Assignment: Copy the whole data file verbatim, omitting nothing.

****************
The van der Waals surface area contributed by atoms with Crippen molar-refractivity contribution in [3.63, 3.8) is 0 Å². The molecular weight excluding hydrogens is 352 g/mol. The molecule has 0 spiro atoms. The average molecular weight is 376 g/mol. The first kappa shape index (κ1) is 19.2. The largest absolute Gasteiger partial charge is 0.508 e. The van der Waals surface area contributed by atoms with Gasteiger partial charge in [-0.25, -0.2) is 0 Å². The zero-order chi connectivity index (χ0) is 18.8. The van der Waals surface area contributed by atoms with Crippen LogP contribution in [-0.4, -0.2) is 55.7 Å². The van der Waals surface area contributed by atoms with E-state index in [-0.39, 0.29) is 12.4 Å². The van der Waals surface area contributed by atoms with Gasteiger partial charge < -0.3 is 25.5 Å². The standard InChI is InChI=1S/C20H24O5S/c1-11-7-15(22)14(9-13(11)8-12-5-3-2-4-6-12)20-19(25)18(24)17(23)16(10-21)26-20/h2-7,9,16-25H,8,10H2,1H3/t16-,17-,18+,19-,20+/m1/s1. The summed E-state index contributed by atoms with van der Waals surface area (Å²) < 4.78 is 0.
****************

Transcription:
The van der Waals surface area contributed by atoms with Crippen molar-refractivity contribution in [3.63, 3.8) is 0 Å². The molecular weight excluding hydrogens is 352 g/mol. The molecule has 0 spiro atoms. The average molecular weight is 376 g/mol. The first kappa shape index (κ1) is 19.2. The largest absolute Gasteiger partial charge is 0.508 e. The van der Waals surface area contributed by atoms with Gasteiger partial charge in [-0.25, -0.2) is 0 Å². The zero-order chi connectivity index (χ0) is 18.8. The van der Waals surface area contributed by atoms with Crippen LogP contribution in [-0.4, -0.2) is 55.7 Å². The van der Waals surface area contributed by atoms with E-state index in [-0.39, 0.29) is 12.4 Å². The van der Waals surface area contributed by atoms with Gasteiger partial charge < -0.3 is 25.5 Å². The standard InChI is InChI=1S/C20H24O5S/c1-11-7-15(22)14(9-13(11)8-12-5-3-2-4-6-12)20-19(25)18(24)17(23)16(10-21)26-20/h2-7,9,16-25H,8,10H2,1H3/t16-,17-,18+,19-,20+/m1/s1. The summed E-state index contributed by atoms with van der Waals surface area (Å²) < 4.78 is 0.